Mabo: A Symbol of Sharing


Mabo: A Symbol of Sharing

Mabo: A Symbol of Sharing
By Sean Flood
Published by Fink Consultancy, 13/169 Liverpool St Sydney 2000
31pp $15
Reviewed by Barry Healy

Sean Flood, the New South Wales public defender, has self-published this book to explain the legal aspects of the Mabo decision in plain English and to weigh into the debate on the side of Aborigines. He has produced an attractive and well-argued introduction to the precedents and legal history of Mabo.

Flood observes that "from a white viewpoint, we can be very grateful that the black plaintiffs were prepared to litigate in the Australian court system and make the concessions which were made to the Court. We should also understand that in abiding by the decision, the plaintiffs now have fewer fights than they enjoyed prior to 1788."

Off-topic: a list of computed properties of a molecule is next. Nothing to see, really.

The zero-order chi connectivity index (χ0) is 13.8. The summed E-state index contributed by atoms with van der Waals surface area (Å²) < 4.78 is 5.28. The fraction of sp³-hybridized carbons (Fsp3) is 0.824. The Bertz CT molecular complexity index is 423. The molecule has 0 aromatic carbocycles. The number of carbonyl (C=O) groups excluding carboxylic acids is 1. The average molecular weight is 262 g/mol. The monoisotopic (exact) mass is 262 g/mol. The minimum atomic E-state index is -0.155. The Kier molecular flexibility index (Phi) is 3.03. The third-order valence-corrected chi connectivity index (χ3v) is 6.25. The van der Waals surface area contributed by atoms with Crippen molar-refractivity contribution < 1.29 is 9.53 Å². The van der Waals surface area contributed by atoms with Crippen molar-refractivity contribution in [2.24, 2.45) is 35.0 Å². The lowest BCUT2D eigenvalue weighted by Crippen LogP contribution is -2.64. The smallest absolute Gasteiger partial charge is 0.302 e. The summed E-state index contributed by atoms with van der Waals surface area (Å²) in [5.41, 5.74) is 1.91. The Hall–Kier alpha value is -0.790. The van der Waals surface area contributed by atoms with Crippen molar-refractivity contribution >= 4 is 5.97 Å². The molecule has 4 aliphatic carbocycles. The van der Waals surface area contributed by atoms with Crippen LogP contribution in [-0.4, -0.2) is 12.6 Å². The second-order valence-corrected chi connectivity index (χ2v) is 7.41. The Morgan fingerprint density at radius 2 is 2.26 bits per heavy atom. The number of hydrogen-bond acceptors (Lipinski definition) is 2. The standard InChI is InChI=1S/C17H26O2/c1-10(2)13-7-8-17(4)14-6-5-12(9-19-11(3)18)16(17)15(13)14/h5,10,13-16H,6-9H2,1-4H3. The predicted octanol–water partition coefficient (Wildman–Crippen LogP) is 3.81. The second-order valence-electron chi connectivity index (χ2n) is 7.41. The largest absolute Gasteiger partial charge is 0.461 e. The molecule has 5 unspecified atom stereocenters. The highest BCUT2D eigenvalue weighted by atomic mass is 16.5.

He calls for legislation to extend the scope of Mabo and condemns the heritage of Australian racism. "This time around, beggar the mining companies and the pastoralists," he writes. "Give the traditional land owners a say over the land which they owned and preserved."

He hopes that a republican constitution will include provisions that recognise native land tenure and he expresses the belief that Paul Keating will defend the interests of Aborigines.

Flood's faith in the law and the honesty of the ALP is touching, but difficult to accept. He is strong when explaining the law but weak when delving into the social and political issues.

Still, he has produced a useful reference guide and the extremely attractive cover and internal illustrations compensate for the high cost of buying a self-published item.

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